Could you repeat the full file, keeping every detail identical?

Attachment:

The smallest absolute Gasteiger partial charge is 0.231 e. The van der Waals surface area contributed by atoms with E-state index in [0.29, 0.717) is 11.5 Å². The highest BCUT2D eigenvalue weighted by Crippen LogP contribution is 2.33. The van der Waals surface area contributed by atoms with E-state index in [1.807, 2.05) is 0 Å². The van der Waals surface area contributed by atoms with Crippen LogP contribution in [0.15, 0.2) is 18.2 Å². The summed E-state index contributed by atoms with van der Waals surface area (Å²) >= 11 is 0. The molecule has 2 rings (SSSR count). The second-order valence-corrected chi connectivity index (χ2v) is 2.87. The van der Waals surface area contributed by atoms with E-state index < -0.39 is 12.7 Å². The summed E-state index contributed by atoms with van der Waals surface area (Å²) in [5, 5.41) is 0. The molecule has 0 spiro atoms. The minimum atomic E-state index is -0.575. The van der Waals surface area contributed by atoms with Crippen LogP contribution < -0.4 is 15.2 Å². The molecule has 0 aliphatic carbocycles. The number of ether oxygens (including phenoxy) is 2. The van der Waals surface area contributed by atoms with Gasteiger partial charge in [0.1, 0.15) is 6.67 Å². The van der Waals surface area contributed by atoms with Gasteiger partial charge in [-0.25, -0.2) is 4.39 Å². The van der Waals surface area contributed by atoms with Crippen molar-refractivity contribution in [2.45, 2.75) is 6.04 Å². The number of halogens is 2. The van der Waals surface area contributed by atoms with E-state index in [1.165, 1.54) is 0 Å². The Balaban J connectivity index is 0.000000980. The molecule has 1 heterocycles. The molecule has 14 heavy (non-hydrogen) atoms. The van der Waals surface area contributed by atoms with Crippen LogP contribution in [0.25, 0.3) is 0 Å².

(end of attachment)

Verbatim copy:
The smallest absolute Gasteiger partial charge is 0.231 e. The van der Waals surface area contributed by atoms with E-state index in [0.29, 0.717) is 11.5 Å². The highest BCUT2D eigenvalue weighted by Crippen LogP contribution is 2.33. The van der Waals surface area contributed by atoms with E-state index in [1.807, 2.05) is 0 Å². The van der Waals surface area contributed by atoms with Crippen LogP contribution in [0.15, 0.2) is 18.2 Å². The summed E-state index contributed by atoms with van der Waals surface area (Å²) >= 11 is 0. The molecule has 2 rings (SSSR count). The second-order valence-corrected chi connectivity index (χ2v) is 2.87. The van der Waals surface area contributed by atoms with E-state index < -0.39 is 12.7 Å². The summed E-state index contributed by atoms with van der Waals surface area (Å²) in [5, 5.41) is 0. The molecule has 0 spiro atoms. The minimum atomic E-state index is -0.575. The van der Waals surface area contributed by atoms with Crippen LogP contribution < -0.4 is 15.2 Å². The molecule has 0 aliphatic carbocycles. The number of ether oxygens (including phenoxy) is 2. The van der Waals surface area contributed by atoms with Gasteiger partial charge in [0.1, 0.15) is 6.67 Å². The van der Waals surface area contributed by atoms with Gasteiger partial charge in [-0.25, -0.2) is 4.39 Å². The van der Waals surface area contributed by atoms with Crippen molar-refractivity contribution in [2.45, 2.75) is 6.04 Å². The number of halogens is 2. The van der Waals surface area contributed by atoms with E-state index in [1.165, 1.54) is 0 Å². The Balaban J connectivity index is 0.000000980. The molecule has 1 heterocycles. The molecule has 14 heavy (non-hydrogen) atoms. The van der Waals surface area contributed by atoms with Crippen LogP contribution in [0.25, 0.3) is 0 Å².